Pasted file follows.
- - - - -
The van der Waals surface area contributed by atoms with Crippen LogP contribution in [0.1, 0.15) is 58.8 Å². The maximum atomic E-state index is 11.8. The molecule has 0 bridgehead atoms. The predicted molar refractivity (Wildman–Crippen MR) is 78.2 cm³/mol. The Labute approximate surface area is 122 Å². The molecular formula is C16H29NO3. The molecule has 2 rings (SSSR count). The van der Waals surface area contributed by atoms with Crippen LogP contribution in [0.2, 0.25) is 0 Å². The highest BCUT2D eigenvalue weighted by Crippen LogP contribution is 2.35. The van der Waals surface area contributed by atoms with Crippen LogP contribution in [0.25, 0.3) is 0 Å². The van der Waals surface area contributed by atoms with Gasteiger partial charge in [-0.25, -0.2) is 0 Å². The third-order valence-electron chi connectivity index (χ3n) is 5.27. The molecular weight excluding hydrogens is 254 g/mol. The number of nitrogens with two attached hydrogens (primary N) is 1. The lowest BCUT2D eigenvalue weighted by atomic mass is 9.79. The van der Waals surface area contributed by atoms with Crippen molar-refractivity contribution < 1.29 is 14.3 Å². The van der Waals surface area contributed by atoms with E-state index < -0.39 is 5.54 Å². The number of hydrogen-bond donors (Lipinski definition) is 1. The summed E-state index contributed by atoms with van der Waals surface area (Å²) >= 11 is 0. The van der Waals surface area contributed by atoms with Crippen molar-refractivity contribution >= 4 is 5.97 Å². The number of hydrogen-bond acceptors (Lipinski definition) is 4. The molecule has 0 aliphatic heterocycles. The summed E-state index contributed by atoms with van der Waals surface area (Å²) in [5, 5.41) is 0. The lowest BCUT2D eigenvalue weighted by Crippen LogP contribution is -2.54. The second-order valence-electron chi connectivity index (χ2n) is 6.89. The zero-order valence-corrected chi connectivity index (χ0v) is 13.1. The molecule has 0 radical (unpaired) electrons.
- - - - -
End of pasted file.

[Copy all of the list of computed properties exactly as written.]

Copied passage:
The van der Waals surface area contributed by atoms with Crippen LogP contribution in [0.1, 0.15) is 58.8 Å². The maximum atomic E-state index is 11.8. The molecule has 0 bridgehead atoms. The predicted molar refractivity (Wildman–Crippen MR) is 78.2 cm³/mol. The Labute approximate surface area is 122 Å². The molecular formula is C16H29NO3. The molecule has 2 rings (SSSR count). The van der Waals surface area contributed by atoms with Crippen LogP contribution in [0.2, 0.25) is 0 Å². The highest BCUT2D eigenvalue weighted by Crippen LogP contribution is 2.35. The van der Waals surface area contributed by atoms with Crippen LogP contribution in [0.25, 0.3) is 0 Å². The van der Waals surface area contributed by atoms with Gasteiger partial charge in [-0.25, -0.2) is 0 Å². The third-order valence-electron chi connectivity index (χ3n) is 5.27. The molecular weight excluding hydrogens is 254 g/mol. The number of nitrogens with two attached hydrogens (primary N) is 1. The lowest BCUT2D eigenvalue weighted by atomic mass is 9.79. The van der Waals surface area contributed by atoms with Crippen molar-refractivity contribution < 1.29 is 14.3 Å². The van der Waals surface area contributed by atoms with E-state index < -0.39 is 5.54 Å². The number of hydrogen-bond donors (Lipinski definition) is 1. The summed E-state index contributed by atoms with van der Waals surface area (Å²) >= 11 is 0. The van der Waals surface area contributed by atoms with Crippen molar-refractivity contribution >= 4 is 5.97 Å². The number of hydrogen-bond acceptors (Lipinski definition) is 4. The molecule has 0 aliphatic heterocycles. The summed E-state index contributed by atoms with van der Waals surface area (Å²) in [5, 5.41) is 0. The lowest BCUT2D eigenvalue weighted by Crippen LogP contribution is -2.54. The second-order valence-electron chi connectivity index (χ2n) is 6.89. The zero-order valence-corrected chi connectivity index (χ0v) is 13.1. The molecule has 0 radical (unpaired) electrons.